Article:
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John Roberts, A Nation Turns Its Lonely Eyes To You

The chief justice can help give legitimacy to the Senate's impeachment trial.
January 21, 2020
John Roberts, A Nation Turns Its Lonely Eyes To You
WASHINGTON, DC JANUARY 16: Supreme Court Chief Justice John Roberts arrives to the Senate chamber for impeachment proceedings at the U.S. Capitol on January 16, 2020 in Washington, DC. On Thursday, the House impeachment managers will read the articles of impeachment against President Trump in the Senate chamber and the chief justice of the Supreme Court and every senator will be sworn in. (Photo by Drew Angerer/Getty Images)

For only the third time in our history, the chief justice of the United States has taken an oath “to do impartial justice” in the impeachment trial of a president. And the chief’s first act was to administer the same oath to all senators present.

The Constitution makes clear that this oath-taking is not an empty ritual. The chief justice and senators already swore to support and defend the Constitution when they took office. So why does the Constitution require a new and different oath for an impeachment trial?

In an ordinary criminal trial, the accused has a constitutional right to “an impartial jury.” But the Constitution specifically leaves impeachment verdicts to senators, rather than a jury. Nonetheless, the Framers signaled an intent to hold senators to the same standard of fairness as jurors by requiring that they take the equivalent of a juror’s oath. The Constitution does not specify wording, but since Andrew Johnson’s trial in 1868, the oath launching impeachment trials has been the promise to do impartial justice.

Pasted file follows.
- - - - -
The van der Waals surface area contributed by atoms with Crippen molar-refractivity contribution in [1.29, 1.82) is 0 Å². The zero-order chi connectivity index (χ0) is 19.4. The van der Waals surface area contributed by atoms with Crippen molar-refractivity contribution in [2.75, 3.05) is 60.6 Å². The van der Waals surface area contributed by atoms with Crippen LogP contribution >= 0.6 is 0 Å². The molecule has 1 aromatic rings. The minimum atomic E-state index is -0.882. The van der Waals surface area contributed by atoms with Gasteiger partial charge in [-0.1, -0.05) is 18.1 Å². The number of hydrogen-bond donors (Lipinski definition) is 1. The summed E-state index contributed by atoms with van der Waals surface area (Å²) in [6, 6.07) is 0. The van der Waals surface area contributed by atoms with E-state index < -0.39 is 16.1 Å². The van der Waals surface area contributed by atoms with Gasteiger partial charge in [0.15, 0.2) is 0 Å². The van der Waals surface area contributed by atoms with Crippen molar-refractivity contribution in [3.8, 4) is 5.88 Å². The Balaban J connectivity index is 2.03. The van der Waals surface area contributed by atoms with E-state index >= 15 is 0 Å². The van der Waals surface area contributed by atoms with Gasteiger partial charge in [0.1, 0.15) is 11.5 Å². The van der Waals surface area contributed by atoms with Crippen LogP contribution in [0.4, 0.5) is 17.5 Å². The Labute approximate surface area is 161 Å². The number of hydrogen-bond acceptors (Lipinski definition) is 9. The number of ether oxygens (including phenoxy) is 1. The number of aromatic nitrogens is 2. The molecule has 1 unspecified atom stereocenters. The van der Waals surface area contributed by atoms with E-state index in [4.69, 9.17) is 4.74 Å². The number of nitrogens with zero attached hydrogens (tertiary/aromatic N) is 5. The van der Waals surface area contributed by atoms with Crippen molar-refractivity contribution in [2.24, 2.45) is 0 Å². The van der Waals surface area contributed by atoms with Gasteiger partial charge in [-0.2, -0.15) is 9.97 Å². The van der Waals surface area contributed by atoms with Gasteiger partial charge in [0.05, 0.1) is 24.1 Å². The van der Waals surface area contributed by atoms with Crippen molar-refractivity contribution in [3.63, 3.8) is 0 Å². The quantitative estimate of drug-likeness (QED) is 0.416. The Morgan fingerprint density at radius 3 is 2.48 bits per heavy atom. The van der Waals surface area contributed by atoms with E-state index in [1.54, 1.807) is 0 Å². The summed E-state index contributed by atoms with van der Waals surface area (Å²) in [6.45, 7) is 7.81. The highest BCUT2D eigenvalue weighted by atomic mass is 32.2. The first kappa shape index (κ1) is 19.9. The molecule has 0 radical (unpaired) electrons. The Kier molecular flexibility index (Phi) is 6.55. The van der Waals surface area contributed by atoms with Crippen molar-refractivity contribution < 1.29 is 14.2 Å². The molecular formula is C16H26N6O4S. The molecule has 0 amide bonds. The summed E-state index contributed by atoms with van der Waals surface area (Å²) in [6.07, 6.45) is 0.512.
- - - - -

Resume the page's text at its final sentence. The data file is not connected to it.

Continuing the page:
The American jury oath for this same purpose dates back to the 1623 laws of Plymouth colony. In 1830, an Illinois jury worried about the meaning of the oath. They had sworn to follow the law, but how did they know what the law was?

The foreman sent a note to the judge that today’s senators would do well to consider. The Illinois jurors wanted to know, using their vernacular, “whether [what] you told us was raly the law, or whether it was only jist your notion?”

So what is the law in an impeachment trial? Senator Mitch McConnell claims impartial justice can be done without giving House managers or the president their standard legal right to call witnesses and produce documents. So far, Lamar Alexander, Susan Collins, Lisa Murkowski, and Mitt Romney are the only Republican senators to challenge McConnell on this distortion of long-established principles of fairness in the search for truth at trial. Alexander, Collins and Romney said they were open to calling witnesses. Murkowski said she was “disturbed” by the conflict between the oath to do impartial justice and McConnell’s promise to coordinate strategy with Trump.

Other senators should be asking where Sen. McConnell derives his notion that the law allows an impeachment trial without witness testimony or documents placed in evidence. History is against him. The Senate has heard from witnesses or had access to depositions in every one of the 15 completed impeachment trials in its history.